Controversial ad about Middle East conflict stirs dialogue on campus
Dr. Whitely makes final decision not to run ad in The Hurricane
David Horowitz, head of the Center for the Study of Popular Culture, recently submitted an ad to The Hurricane that presented his view of the Israeli-Palestinian conflict, opening the floodgates for student groups to unite and discuss the issue.
This is not the first time Horowitz has done this. Most recently, in 2001, he submitted an anti-slavery reparation ad to 72 universities, sparking immense debate and controversy. It led to theft of newspapers that chose to run the ad as well as intense protests.
During the past week, representatives from OASIS, the Jewish Student Organization [JSO], Islamic Society of UM [ISUM] and Hillel met with administration, Student Government [SG] President Vance Aloupis and The Hurricane’s Editor in Chief Leigha Taber to express their thoughts on the contents of the ad and whether it should run in the paper. The outcome: a resounding “No.”
“The past few weeks has shown unity among many of the different cultural, religious and minority groups on campus, and this seems to be continuing that trend,” said Minal Ahson, president of the Council of International Student Organizations.
Dr. Pat Whitely, vice president for student affairs, made the final decision not to run the ad because it violated the newspaper’s advertising policies.
Lourdes La Paz, deputy general council for UM, attended most of the meetings regarding the ad and gave Whitely legal advice regarding the issue.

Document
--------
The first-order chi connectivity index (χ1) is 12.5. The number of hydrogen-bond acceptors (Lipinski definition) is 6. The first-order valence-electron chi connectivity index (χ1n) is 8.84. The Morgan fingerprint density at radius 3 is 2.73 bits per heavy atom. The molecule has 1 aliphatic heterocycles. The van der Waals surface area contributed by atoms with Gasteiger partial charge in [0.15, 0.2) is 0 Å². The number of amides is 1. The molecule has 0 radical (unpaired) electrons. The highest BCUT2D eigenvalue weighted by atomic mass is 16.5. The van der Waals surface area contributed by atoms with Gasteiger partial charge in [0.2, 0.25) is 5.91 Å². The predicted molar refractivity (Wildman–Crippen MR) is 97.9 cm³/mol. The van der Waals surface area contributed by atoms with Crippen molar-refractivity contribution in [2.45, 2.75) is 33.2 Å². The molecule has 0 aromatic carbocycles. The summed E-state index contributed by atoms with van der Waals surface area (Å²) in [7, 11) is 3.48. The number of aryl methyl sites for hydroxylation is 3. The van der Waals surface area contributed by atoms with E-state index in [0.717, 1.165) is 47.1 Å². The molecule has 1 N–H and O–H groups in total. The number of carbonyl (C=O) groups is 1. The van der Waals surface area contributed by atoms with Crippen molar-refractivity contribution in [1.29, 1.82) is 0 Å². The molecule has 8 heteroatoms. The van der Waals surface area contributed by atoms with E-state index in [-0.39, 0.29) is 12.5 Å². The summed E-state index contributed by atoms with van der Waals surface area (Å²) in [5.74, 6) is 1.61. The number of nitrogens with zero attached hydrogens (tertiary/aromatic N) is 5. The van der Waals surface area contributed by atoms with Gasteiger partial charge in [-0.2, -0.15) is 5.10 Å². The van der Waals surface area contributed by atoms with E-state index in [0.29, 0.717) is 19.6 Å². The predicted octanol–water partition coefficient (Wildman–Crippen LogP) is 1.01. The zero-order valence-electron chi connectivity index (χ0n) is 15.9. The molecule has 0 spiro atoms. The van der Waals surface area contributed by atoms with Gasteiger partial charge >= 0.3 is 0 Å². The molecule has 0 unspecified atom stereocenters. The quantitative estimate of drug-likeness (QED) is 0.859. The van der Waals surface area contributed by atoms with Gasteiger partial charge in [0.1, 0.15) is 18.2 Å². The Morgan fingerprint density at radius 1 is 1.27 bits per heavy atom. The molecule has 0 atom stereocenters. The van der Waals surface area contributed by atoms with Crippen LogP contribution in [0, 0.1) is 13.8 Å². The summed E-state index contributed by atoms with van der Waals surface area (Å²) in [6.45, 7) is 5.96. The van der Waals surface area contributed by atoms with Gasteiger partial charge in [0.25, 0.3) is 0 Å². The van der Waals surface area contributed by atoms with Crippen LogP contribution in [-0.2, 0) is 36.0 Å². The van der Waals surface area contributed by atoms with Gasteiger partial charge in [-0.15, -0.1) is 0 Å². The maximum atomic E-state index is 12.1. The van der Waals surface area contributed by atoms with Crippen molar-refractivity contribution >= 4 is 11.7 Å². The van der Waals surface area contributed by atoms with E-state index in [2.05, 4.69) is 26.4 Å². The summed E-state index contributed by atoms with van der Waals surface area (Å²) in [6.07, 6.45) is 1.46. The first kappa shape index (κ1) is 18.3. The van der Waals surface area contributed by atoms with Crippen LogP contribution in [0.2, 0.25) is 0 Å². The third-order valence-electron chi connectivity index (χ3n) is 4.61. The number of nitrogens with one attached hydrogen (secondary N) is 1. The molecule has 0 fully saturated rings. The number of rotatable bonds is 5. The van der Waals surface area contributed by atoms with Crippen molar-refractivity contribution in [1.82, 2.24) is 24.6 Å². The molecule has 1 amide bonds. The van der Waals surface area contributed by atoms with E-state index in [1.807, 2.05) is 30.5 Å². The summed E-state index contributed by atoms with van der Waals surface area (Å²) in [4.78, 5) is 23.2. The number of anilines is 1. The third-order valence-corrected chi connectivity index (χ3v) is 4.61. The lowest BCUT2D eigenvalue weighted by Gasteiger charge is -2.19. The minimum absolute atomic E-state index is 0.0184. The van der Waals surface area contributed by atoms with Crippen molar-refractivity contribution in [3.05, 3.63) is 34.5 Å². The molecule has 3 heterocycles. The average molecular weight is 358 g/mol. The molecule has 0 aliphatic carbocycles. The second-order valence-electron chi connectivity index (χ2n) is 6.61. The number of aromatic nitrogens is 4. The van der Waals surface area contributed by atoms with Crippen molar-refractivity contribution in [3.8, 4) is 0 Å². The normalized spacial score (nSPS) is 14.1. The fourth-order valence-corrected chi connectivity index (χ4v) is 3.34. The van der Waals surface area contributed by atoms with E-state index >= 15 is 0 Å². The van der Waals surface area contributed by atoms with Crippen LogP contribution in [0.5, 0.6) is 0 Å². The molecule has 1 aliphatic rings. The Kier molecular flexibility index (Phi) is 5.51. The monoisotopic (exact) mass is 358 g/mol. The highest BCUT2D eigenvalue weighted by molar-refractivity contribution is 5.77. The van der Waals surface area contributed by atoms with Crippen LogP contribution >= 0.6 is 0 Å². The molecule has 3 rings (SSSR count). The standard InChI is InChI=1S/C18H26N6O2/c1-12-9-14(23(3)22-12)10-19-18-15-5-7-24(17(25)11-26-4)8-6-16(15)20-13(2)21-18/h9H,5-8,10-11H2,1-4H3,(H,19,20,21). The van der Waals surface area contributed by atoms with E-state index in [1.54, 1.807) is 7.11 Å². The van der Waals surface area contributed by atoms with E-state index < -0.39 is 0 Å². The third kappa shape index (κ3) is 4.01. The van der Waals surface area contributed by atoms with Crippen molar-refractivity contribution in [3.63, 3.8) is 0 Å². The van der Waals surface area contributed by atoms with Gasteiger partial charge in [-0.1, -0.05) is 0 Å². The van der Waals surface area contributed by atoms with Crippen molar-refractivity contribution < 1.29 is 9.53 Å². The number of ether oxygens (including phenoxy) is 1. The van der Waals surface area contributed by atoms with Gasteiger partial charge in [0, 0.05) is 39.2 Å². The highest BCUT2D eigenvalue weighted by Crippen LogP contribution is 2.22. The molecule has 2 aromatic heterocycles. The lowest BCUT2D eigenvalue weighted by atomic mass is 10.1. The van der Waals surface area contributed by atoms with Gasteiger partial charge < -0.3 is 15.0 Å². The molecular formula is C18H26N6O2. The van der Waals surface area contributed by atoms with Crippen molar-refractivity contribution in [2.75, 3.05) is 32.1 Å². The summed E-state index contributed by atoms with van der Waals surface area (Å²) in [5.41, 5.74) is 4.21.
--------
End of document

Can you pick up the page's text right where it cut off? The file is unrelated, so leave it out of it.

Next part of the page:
La Paz agrees with the final decision.
“I respect and understand her decision – it was consistent with the Student Publications Board Policies and Procedures Manual and done in the utmost good faith,” La Paz said.
Gilbert Arias, assistant vice president for student affairs directly responsible for student media, says he is in full support of UM’s advertising policies and Whitely’s decision.
“The purpose of the advertising standards is to maintain advertising integrity and quality and to prevent false and misleading advertising that is unacceptably repugnant and adversely affects the integrity and credibility of student publications as sources of truthful and accurate information or that is in conflict with the basic educational mission of the University,” Arias said.
Vance Aloupis, new SG president, agrees with Arias.
“Anything that would upset or put down students at UM is unacceptable,” Aloupis said.
In 1994, The Hurricane published an ad that denied that the Holocaust actually occurred, which proved to have immense consequences for the University. A donor withheld a $2 million donation to UM, while thousands of students rallied against the ad. As a result, the UM Board of Trustees ordered the newspaper to prohibit all ads deemed “hateful or misleading.”
Dr. Pete Moore, assistant professor for the political science department, distributed copies of the ad to his students after receiving a copy from a concerned student leader who wanted his reaction to the situation.
Moore says his students generally found the ad to be offensive.
“I think these types of issues are healthy because it encourages academic debate on campus,” Moore said. “By handing out the ad, I publicized what was going on far beyond the discussions at the meetings with administrators and student leaders.”
According to the Student Press Law Center, political ads receive more First Amendment protection than commercial ads because they sell an idea rather than a product or service. However, a student newspaper staff has the right to reject any ad.
Jorge Arauz can be contacted at firstname.lastname@example.org.
HOROWITZ’S LAST AD
“Censorship Scorecard” from Horowitz’s anti-reparations ad campaign
College papers receiving the ad: 72
College papers rejecting the ad: 44
College papers printing the ad: 28
College papers printing the ad without
apology or incident: 20
College papers printing the ad but
apologizing for running it: 3
College papers that have rejected the ad
but have previously printed an ad that
denied the Holocaust ever took place: 3